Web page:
.NET (including C#, F#, and has excellent support for WebAssembly in the browser, and we know that the Microsoft team is working on many other enhancements. Kotlin support is coming along rapidly, and there are a number of projects for Java and Scala.

As these languages are ported to WebAssembly, they will no longer need their language-specific runtimes. For example, Kotlin will not need the JVM. It will be compiled directly to WebAssembly that can be executed directly on a WebAssembly runtime.

Right now support for these languages is less robust than the compiled languages we looked at above (though all are rapidly improving). But if the momentum keeps as it is today, we will soon see many virtual machine languages compiling to WebAssembly.

Scripting (Interpreted) Languages

Five scripting languages made the top ten programming languages list: JavaScript (#1), Python (#2), PHP (#4), TypeScript (#8), and Ruby (#9). Scripting languages are typically not compiled. Instead, the code is fed directly into an interpreter at runtime. The interpreter reads and executes the program on-the-fly. Because the code is loaded and executed in tandem, scripting language environments sometimes do things that compiled languages cannot. It is, for example, trivial to include a new piece of source code at runtime, while that is not a feature of most compiled languages.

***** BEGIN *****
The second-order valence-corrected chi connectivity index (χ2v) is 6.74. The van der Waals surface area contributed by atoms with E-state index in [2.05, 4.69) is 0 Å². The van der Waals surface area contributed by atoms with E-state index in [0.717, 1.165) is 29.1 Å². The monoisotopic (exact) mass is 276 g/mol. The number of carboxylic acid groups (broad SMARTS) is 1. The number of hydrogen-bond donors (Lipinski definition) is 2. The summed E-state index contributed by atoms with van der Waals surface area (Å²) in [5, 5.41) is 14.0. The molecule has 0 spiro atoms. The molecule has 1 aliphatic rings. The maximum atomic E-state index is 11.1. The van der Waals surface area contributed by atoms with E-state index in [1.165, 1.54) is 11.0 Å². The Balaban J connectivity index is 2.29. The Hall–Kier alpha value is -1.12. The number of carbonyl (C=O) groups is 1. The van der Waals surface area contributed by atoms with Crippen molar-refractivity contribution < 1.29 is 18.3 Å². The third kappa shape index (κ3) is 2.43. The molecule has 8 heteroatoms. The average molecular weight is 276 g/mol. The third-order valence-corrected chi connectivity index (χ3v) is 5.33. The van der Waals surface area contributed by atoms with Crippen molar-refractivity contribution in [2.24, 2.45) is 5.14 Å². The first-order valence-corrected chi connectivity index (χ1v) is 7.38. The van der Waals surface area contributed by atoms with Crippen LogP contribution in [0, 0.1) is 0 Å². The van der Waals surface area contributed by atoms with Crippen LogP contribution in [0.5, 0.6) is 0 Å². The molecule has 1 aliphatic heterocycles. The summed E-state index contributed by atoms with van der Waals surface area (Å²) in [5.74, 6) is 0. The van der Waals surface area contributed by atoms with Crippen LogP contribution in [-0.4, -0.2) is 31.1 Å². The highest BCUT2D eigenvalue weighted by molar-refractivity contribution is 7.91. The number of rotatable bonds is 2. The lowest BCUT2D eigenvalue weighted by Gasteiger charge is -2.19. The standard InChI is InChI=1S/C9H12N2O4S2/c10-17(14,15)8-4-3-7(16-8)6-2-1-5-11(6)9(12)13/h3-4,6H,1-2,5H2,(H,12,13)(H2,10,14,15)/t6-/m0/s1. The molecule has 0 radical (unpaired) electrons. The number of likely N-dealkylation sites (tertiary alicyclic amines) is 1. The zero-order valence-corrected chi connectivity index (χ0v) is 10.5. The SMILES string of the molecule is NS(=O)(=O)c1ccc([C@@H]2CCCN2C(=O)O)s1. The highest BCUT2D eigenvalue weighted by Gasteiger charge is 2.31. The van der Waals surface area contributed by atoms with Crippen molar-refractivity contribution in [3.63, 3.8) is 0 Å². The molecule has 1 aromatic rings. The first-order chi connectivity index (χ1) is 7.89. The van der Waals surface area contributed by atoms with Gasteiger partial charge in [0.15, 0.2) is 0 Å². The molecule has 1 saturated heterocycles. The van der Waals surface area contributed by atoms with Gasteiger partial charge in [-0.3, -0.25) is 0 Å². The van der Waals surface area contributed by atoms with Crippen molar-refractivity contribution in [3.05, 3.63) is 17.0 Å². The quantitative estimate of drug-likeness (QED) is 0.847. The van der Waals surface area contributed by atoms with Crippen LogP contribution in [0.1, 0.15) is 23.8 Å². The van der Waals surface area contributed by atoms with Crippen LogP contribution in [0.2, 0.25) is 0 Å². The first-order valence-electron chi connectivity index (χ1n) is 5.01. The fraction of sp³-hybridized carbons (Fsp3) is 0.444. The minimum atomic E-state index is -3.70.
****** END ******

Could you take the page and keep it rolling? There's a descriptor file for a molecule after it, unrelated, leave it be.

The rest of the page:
While work on WebAssembly support for compiled languages has focused on compiling the programs themselves to WebAssembly, the work with scripting languages has focused on compiling the scripting runtime to WebAssembly. In this model, the engine is loaded into the WebAssembly runtime, and then the scripts are loaded into the engine. The two-tier execution model this presents is more complicated than the compiled languages. But by sticking to the familiar, this model is also the easiest for developers in that language. For example, they do not need to learn how to compile their previously interpreted code.

Of the scripting languages in the top ten, JavaScript is under the most active development. Notably, the SpiderMonkey engine that powers Firefox’s JavaScript implementation now compiles to WebAssembly.

As of January, 2022, both Ruby and Python can now compile their respective runtimes to WebAssembly. While support for Wasm is early in both of these, we believe they will mature very quickly now that the hard part is done. (We have a few blog posts on the horizon to show Ruby and Python in action!)